Cruising Notes (St Valentines day)

Welcome to the new style cruising notes. Hopefully this is going to make your inboxes a little less full and my life a bit easier.

As you may have realised we don't actually cruise that much during the winter, and this winter we have done very little. We haven't been frozen in to talk of, unlike many boaters, but Judy's mother has been in hospital, and now returned home so we really have not done much else. Laziness may also have something to do with it. Anyway I decided to dig out the old pictures of when we built the boat. Here, in extreme brevity is what happened:

The shell was built in about 3 weeks in Stilton, a town more famous for cheese than narrowboats as there is no water there. Actually Stilton cheese is, and always was, made in Melton Mowbray so the place really is a complete fraud.

The shell just about ready to come out of the shop

Of course transport to our fitting out pitch was the first requirement. The question is how do you move such an article? Try 2 superannuated fork lift trucks! The boat weighed in at about 4 and a half tons at that time.

Now the plan was to sit in our caravan and drink gin and tonic while others fitted out the boat for a pittance. They, on the other hand, wanted to be paid gold bars for rubbish. There was a little acrimony (I'm good at acrimony) and I took the decision that Judy and I would build the boat. After all, how hard could it be?

It took some considerable time to make the shell watertight, a prerequisite to removing as much rust and mill scale as possible. I turned rust red for two days.

What I did know was what I wanted. The shell builders had forgotten to order the windows so we had polythene held on with sticky tape for windows for several weeks. Every window was fitted 3 times before it was right but eventually it was watertight.

The inside was battened, (bits of wood screwed to the bits of the framework) and the ballast (329 concrete kerb edges, about 6 tons) were loaded by Judy and I on a 30C day

And then the inside was spray foamed (our basic insulation) It took 3 full days to cut back the overspray so that work could really get under way.

Next step was the floor. Then the wiring.

This was the boat in one of it's neater moments (mostly it was chaotic and had a layer of sawdust everywhere), You can see the foam, the battens and basic electric runs.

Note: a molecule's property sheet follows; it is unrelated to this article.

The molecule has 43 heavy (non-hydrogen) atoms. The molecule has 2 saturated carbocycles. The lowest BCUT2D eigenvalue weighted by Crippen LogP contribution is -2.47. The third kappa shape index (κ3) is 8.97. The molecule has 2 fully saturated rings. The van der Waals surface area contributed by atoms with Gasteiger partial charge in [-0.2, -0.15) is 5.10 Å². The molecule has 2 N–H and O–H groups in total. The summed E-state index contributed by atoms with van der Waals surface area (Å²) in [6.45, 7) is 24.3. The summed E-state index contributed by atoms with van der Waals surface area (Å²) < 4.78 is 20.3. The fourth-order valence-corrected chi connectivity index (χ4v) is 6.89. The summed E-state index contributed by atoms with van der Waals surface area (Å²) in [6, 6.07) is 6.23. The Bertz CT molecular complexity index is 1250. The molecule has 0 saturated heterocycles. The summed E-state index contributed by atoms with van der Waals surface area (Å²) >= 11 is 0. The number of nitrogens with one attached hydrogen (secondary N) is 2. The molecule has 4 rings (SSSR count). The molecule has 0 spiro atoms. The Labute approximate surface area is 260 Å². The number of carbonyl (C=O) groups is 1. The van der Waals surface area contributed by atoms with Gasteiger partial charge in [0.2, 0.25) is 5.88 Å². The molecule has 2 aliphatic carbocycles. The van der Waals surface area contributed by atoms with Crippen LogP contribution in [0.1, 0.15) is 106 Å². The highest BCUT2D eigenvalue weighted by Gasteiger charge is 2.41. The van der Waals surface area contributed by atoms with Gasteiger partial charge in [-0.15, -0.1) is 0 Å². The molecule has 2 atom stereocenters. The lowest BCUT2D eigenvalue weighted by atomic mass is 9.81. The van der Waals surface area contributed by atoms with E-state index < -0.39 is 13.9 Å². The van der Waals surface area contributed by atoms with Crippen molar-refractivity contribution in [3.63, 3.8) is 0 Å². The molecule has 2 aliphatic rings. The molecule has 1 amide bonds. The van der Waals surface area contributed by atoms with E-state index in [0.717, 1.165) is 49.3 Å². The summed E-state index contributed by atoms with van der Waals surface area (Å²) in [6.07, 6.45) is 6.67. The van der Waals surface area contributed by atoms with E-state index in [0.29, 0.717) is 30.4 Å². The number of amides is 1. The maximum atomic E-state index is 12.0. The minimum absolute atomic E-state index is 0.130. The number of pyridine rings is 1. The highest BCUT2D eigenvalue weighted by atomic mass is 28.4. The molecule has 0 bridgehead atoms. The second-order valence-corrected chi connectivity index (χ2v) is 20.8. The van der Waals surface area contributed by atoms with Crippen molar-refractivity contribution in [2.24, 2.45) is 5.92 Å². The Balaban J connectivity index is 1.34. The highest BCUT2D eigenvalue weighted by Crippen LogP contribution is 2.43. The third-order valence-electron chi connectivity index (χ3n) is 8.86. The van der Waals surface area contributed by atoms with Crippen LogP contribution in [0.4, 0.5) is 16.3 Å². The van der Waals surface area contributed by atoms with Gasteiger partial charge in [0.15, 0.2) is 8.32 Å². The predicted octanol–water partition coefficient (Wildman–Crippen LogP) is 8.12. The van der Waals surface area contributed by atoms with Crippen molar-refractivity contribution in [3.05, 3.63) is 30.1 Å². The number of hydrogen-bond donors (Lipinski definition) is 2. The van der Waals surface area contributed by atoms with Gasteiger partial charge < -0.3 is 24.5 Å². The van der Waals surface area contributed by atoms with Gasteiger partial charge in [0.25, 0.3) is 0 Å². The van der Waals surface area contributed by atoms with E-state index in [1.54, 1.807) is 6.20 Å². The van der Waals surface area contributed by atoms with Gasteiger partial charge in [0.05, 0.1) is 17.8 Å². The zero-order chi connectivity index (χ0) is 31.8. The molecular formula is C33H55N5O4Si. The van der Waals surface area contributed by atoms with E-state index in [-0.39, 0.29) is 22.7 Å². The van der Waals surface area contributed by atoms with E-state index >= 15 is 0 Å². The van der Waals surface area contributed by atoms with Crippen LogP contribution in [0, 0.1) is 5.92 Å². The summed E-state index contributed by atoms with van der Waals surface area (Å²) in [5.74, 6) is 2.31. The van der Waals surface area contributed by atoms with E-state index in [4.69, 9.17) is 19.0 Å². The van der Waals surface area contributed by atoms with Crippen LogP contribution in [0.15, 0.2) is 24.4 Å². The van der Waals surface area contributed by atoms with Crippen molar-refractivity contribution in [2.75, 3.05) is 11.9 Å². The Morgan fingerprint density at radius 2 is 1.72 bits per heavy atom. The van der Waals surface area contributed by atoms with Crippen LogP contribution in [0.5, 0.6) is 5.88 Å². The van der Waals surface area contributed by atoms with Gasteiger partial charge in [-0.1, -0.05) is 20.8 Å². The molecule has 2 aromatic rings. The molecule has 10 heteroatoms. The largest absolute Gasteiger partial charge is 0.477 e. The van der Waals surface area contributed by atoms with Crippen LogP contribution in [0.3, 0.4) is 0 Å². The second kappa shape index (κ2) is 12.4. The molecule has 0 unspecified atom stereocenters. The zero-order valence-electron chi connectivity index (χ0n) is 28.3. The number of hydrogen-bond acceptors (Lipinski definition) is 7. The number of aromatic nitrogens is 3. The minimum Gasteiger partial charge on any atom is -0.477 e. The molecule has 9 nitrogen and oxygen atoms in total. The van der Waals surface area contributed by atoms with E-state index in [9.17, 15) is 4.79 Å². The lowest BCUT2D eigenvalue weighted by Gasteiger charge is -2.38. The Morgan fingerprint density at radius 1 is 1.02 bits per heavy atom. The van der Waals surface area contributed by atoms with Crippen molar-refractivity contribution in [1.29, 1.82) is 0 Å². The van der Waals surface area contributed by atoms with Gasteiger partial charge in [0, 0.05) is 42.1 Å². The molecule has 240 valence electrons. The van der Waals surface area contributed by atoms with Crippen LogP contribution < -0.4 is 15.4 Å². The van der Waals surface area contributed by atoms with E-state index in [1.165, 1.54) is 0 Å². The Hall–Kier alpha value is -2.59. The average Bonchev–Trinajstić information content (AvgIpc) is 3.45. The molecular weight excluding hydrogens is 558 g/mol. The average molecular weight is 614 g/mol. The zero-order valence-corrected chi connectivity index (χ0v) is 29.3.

Progress seemed very slow, and it was. I had to work out how to do everything before I could do it. The bath would be trapped by bulkheads and had to be in place before the bulkheads were put in. The lower panelling is also in place in this next picture.

The next picture is mainly for Al, It shows the main 12 volt electric distribution and the 240v control box .

What it does not show is the hi-amperage system (400 amps) nor the electronic systems.

It takes a lot of electronics and a lot of amps to have mains (240v) electrics on a boat using 12v batteries. Total battery capacity is over 1000 amps.

Well it's not my intention to bore you all stiff with every stage of building a narrowboat so we skip on several months to the point where we started living aboard it as it was more comfortable, and warmer than our caravan. This is after all a sketch on the anatomy of a narrowboat, not a how to do it guide on sending people to sleep.

This is looking from the same position as the last internal shot. Basically the kitchen and behind that the dinette.

And this is toward the front of the boat.

And this is of course the bedroom

So we are getting ready to launch, first we have a home too many, so one has to go. We decided it would be the caravan. It was a shame, as you can see it was a hard walled, collapsible caravan and as such fairly unique. We had used it for many holidays, it was like parting with an old friend. It's name was “Claptrap”.

Now this is a reasonable commuting distance

From shell final delivery (It had to go back to the shop twice) to ready to launch was nine months (who said every worthwhile project takes nine months) of seven days a week work or running around buying bits.

So to launch. The boat was lifted and put on a trailer, Moved up to Manchester as that is where the kids lived, and was launched into the Bridgewater canal at a boatyard near Lymm, 150 mile from Stilton.

So finally, after 9 months of work it was time to see if it actually floated, it now weighed in at 14 and a half tons.

It is the home that Judy and I built.

The day we chose to launch was February the 14th, It seemed only right. It had to be memorable.

So remember, the date does not commemorate the massacre of St Valentine in Chicago

It's our boat's birthday.


P.S. Can everybody please respond by sending me an email saying “Happy birthday to The Beech Nuts”. It seems that some people are not getting these notes and of course they don't know that they are not getting them.